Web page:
Seriously, folks. I’ve been reading so much great stuff today that I feel like the excitable, sycophantic Chester in the old cartoons about big ol’ bulldog Spike and Sylvester the cat.
Woudja like that, Spike!?!?
“Mitt’s Binders and the Missing Women,” by Amy Davidson
But one measure of the lack of intensity afforded to women’s issues by either candidate was that, while contraception was discussed, the word “abortion” did not come up at all, except maybe by proxy. Obama mentioned Planned Parenthood five times, once in the same sentence with Big Bird. A woman watching, who did not know either of the candidate’s positions going in, might have guessed the general orientation, but would not have known that Romney—at the moment—supports a ban on abortion unless a woman has been the victim of rape or incest, or will die without it. That is an extreme position. How, after all, is it supposed to work, even for a woman who has been raped?
“What Women Voters Want,” by Margaret Talbot
Moreover, the fact that sometimes gets lost in this parsing and claiming of voter motivation is that access to contraception and abortion are economic issues. They are matters of health care, as the Democrats like to emphasize, and they are moral matters, as the Republicans like to. But there is a reason why the dramatic rise in women’s work-force participation in the nineteen-sixties and seventies coincided with the wider availability of a reliable birth-control pill and abortion. Women’s ability to pursue education and careers is predicated on their ability to plan when they will give birth. The health and prospects of their families rests in part on mothers’ access to reproductive health care. When some, usually more affluent, women can easily obtain birth control, and others cannot, that has real economic implications, both for individuals and for social equity. Romney and Ryan would prefer that you forget it, but women’s issues are everybody’s issues.
And for good measure, next time you feel like wandering into the golden sparkles of brainiac journalism, just head to the New Yorker Politics page. Facts + Heart = AWESOME.
But, as always, don’t read the comments. DON’T READ THEM!
Dang, you’re going to read them.
The rule about the feminist Internet is that the comments will always depress you. No matter what. Even if there are excellent smartypants supportive ones. This irrefutable fact about the Feminist Internet has scared me away from being a full-service Feminist Blog. I’ll dabble, sure, because I care about the wimmins. But the minute I have to create a comments policy is the minute I’ll have to reconsider my own blogular investments. Which are now being held in a blind trust, with some activity, I’m sure, in the Cayman Islands.
Because wimmins, Latinas, undecideds: we all care about the cheddar. And we can turn the election.
So for cheddar slicing, I always trust the Wonkblog.
Obama’s real 2nd term plan, which he can’t really talk about. (Though for the record, I believe that he’s been quite clear about his 2nd term goals. Not to mention the need for him to be elected to allow his 1st term achievements to actually happen.)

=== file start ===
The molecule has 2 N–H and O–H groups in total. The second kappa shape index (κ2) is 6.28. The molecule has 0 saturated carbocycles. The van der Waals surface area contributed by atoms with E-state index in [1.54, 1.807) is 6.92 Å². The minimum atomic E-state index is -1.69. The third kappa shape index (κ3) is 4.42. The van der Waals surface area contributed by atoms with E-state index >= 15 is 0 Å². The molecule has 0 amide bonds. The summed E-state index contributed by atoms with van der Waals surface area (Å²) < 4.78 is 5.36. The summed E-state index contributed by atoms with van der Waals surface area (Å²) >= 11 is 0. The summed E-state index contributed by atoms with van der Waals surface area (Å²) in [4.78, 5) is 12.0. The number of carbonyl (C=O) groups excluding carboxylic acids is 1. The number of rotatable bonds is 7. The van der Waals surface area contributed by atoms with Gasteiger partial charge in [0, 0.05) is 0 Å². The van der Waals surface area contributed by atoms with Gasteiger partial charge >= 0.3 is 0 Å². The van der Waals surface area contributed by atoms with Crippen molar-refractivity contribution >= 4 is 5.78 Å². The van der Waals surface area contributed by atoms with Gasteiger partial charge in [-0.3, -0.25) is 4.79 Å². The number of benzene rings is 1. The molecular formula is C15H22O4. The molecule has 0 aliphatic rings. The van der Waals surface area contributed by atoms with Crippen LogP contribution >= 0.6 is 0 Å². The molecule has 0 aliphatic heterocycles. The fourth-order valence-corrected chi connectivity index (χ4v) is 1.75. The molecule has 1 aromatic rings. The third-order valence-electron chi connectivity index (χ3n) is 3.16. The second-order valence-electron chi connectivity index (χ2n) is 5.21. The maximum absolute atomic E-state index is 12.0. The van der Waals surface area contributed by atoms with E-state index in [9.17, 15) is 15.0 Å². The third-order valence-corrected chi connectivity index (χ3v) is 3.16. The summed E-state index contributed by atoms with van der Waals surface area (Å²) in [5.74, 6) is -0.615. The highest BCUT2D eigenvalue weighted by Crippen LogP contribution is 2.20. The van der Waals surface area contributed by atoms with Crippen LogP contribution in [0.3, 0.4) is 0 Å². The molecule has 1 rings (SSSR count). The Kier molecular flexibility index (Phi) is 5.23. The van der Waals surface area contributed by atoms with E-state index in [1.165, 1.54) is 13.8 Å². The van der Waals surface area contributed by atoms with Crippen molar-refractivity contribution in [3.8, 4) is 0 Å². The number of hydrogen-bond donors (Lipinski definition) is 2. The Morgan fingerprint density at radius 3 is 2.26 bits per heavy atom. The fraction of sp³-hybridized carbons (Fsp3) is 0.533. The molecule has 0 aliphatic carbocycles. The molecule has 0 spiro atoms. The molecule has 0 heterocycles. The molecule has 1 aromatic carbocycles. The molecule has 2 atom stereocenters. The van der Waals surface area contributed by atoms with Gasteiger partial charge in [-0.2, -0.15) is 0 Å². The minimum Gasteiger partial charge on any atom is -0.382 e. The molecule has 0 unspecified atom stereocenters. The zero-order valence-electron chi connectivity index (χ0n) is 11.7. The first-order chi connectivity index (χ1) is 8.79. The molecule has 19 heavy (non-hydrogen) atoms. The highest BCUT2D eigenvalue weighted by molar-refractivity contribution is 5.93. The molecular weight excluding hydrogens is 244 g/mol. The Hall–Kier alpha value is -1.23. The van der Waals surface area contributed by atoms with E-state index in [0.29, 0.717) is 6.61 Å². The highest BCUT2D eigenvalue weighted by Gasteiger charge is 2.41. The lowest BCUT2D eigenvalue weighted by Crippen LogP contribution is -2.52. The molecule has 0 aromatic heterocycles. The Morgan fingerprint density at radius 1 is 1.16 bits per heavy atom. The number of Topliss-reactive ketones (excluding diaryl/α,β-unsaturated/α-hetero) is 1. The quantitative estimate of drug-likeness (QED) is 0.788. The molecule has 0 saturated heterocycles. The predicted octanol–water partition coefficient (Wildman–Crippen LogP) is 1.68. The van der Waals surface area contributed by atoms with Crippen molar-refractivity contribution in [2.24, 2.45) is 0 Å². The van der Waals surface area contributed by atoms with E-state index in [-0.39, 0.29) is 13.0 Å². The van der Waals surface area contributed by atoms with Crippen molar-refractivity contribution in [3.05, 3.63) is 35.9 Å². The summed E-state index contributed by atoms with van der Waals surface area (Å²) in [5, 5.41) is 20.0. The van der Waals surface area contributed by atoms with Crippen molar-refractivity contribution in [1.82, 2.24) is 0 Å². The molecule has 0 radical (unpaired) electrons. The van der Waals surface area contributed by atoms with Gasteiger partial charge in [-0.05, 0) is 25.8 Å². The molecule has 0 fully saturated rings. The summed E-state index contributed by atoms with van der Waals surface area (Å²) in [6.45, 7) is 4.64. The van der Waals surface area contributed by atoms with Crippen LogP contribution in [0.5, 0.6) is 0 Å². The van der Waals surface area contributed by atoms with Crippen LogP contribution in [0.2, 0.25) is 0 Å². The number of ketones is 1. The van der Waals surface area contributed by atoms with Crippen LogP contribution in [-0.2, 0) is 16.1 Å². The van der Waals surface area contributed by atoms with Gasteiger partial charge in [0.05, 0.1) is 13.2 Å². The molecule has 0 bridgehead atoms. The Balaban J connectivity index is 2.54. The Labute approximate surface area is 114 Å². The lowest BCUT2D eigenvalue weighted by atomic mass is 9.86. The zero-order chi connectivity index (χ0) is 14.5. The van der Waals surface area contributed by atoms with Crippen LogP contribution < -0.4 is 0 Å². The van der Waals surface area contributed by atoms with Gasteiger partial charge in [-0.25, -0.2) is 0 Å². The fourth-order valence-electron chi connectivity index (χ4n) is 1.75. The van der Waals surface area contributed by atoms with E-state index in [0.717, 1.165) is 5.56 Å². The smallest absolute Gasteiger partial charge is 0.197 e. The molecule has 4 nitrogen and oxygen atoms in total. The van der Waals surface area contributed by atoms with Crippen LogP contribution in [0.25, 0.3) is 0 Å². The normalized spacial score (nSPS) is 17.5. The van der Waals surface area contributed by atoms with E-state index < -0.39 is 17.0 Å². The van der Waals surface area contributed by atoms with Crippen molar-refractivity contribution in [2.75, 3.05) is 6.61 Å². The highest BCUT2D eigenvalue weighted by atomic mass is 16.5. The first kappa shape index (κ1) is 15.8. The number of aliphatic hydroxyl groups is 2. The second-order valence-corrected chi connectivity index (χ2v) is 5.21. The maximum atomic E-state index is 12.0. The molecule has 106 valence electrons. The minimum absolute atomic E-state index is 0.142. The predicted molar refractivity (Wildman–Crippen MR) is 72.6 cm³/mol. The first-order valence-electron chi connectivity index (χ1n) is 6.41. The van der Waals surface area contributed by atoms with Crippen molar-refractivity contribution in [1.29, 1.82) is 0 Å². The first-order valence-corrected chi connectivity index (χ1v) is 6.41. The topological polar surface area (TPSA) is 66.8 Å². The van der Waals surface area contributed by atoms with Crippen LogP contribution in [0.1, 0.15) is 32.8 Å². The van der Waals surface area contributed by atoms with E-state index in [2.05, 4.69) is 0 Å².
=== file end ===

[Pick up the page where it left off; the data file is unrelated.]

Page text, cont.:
If the Obama administration were to really lay out their plans, they would go something like this. In November, President Obama will reiterate, clearly and firmly, that he will veto any attempts to extend the high-income tax cuts or lift the big, dumb spending cuts without finding equivalent savings elsewhere. In fact, as my colleague Lori Montgomery reports, they’re already reiterating that promise.
Graphing Romney’s tax plan. Capping deductions to pay for tax cuts.
Guess who benefits! People with blind trusts.
It’s impossible to cut taxes for every single person and make up for it by simply capping deductions. The numbers also show that such a plan would mainly benefit top earners.
And here’s Ezra Klein reading the debate and helpfully summarizing and transcribing its highlights.
Romney has no policy on pay equity.This is just straight-up word salad:
We’re going to have to have employers in the new economy, in the economy I’m going to bring to play, that are going to be so anxious to get good workers they’re going to be anxious to hire women. In the — in the last women have lost 580,000 jobs. That’s the net of what’s happened in the last four years. We’re still down 580,000 jobs. I mentioned 31/2 million women, more now in poverty than four years ago.What we can do to help young women and women of all ages is to have a strong economy, so strong that employers that are looking to find good employees and bringing them into their workforce and adapting to a flexible work schedule that gives women opportunities that they would otherwise not be able to afford. This is what I have done. It’s what I look forward to doing and I know what it takes to make an economy work, and I know what a working economy looks like.
Yum. Word salad.